Most performers in commercials don't make life-changing money. They often work for scale, a minimum negotiated by the Screen Actors Guild: $592.20 per day of work, plus a declining fraction in residuals as the commercial airs, down to $51.65 per showing. There are separate rate schedules for network, local and cable TV, and it can add up to a healthy middle-class lifestyle. But celebrities—and performers in long-term campaigns like Stephanie Courtney and Pete Holmes—may graduate to more lucrative deals, says Doug Ely, a commercial agent at AKA Talent.
"I'm sure Stephanie has a multiyear contract," Mr. Ely says. "Let's say she gets $100,000 per year, though I'm sure she gets substantially more than that at this point. They'd contract for x amount of work that includes commercials, print ads, radio, personal appearances."
Ms. Courtney declined to talk about her deal, but concedes, "It's definitely changed from where I was. But where I was, was a one-room studio, really hand-to-mouthing it. Now, to not freak out if you have to go to the dentist or something, it's made life a little easier."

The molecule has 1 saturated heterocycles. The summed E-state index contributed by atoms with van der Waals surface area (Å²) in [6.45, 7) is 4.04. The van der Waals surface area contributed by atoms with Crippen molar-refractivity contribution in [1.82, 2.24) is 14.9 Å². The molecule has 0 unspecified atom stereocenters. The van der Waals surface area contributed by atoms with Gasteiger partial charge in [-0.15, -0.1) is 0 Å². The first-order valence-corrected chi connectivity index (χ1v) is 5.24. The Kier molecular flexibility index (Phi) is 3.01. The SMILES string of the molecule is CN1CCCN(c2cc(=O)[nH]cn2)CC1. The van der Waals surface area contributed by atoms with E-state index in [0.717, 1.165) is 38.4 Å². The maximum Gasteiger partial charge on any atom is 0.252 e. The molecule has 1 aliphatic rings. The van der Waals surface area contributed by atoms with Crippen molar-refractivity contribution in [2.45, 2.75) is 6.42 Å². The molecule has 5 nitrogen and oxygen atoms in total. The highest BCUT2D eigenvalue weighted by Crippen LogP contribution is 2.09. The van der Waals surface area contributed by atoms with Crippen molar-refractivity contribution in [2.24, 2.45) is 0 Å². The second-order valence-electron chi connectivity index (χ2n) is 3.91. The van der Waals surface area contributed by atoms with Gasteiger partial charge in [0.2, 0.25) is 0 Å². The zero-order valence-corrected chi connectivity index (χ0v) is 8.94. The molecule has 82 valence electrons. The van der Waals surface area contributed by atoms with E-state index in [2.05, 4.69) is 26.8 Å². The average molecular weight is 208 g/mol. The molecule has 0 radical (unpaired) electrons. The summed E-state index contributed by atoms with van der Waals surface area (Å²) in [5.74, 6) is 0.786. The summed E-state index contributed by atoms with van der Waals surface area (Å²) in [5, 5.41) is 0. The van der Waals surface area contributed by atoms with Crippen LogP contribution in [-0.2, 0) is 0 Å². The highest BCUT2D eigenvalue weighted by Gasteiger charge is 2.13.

Mr. Holmes also didn't want to be specific, but added: "When it's all said and done—many recording sessions, many rewrites, rerecords, and after they've all aired for a year— you're looking at about the starting salary of an ophthalmologist."
Brian Baker, a former Second City improv actor who played the "trench-coat guy" in Sprint ads for six years, says the role was like hitting the lottery. Bobby Collins, a Los Angeles comedian, says he got more than $300,000 for appearing as himself in four Certs commercials.
Also worth mentioning: All those auditions ya have to go on that lead nowhere.